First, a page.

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UK News

Omicron less likely to cause severe symptoms but effectiveness of booster jabs waning for some


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People with Omicron are significantly less likely to develop severe symptoms, but the effects of the booster vaccine wane after 10 weeks, according to new analysis by the UK Health Security Agency (UKHSA).

Early results suggest people are 30 to 45% less likely to go to A&E if they are infected with Omicron rather than Delta.

They are also 50 to 70% less likely to be admitted to hospital.

The findings are broadly similar to estimates calculated by researchers in Scotland and Imperial College London on Wednesday.

However, the results are largely based on people under the age of 40, who currently have the highest case rates of Omicron.

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The variant is still less common in those aged over 60, who are more likely to develop severe disease, and the UKHSA says further analysis will be needed in the coming weeks.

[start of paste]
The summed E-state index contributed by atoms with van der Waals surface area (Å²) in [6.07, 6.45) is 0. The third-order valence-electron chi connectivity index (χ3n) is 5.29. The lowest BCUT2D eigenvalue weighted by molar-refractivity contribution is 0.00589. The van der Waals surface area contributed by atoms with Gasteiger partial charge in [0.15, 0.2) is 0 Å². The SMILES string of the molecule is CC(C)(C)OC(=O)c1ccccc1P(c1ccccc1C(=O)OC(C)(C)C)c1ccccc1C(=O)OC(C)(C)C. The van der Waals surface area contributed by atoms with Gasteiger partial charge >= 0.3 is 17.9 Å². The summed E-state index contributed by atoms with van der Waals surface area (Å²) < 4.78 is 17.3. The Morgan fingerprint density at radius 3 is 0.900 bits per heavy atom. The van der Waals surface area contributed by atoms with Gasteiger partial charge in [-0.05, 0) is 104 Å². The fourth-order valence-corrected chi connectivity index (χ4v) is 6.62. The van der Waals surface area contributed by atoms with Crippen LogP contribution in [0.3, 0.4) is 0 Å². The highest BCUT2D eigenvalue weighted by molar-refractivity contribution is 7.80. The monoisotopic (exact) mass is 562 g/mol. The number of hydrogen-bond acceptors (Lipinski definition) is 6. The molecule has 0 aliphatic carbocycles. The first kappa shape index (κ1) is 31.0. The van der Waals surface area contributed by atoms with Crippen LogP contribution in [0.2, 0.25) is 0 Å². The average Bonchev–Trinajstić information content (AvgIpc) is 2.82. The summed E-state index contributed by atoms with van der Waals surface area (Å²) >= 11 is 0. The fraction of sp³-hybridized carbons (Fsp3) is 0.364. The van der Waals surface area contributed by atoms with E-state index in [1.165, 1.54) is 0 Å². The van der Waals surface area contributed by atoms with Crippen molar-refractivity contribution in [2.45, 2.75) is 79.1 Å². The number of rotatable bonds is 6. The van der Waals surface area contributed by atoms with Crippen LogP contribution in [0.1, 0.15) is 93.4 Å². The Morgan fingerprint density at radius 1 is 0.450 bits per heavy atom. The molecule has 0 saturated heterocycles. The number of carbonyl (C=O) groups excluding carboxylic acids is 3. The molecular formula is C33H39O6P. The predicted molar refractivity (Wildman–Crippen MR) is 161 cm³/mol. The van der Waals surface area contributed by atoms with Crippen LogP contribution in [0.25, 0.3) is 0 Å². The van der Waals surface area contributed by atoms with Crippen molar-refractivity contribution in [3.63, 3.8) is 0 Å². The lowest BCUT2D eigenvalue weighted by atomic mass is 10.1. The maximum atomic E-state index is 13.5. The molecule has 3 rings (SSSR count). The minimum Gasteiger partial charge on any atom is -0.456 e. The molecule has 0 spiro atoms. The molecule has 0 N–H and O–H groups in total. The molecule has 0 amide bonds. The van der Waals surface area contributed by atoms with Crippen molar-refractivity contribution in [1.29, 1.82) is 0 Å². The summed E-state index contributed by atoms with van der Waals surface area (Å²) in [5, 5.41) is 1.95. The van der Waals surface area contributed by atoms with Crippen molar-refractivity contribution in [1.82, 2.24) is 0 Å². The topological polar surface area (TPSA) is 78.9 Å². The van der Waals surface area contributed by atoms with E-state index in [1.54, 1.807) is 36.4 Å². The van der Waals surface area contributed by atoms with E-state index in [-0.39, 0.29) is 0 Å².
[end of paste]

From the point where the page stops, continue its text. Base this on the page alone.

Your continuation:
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Analysis by the agency, which was formerly called Public Health England, also shows that the effect of the booster dose in protecting against the variant is already beginning to wane in some people.

It shows that 10 weeks after the booster the effect in preventing symptomatic disease dropped by 15 to 25%.

The majority of people in the high risk groups received their booster eight to 10 weeks ago. And the agency says it believes that protection against serious disease would hold up for longer.

Independent scientists have warned that even a “milder” virus that causes large numbers of cases could still lead to a surge in hospital admissions.

The UKHSA’s latest variant technical briefing also shows that 132 people had been admitted to, or transferred from emergency departments, with Omicron as of 20 December.

The data comes as a further 16,817 daily Omicron cases were confirmed in the UK – the highest daily figure for the variant in the country so far.

It means the UK has so far confirmed a total of 90,906 Omicron cases.

 Sky News

© Sky News 2021

Written by: Rother Radio News

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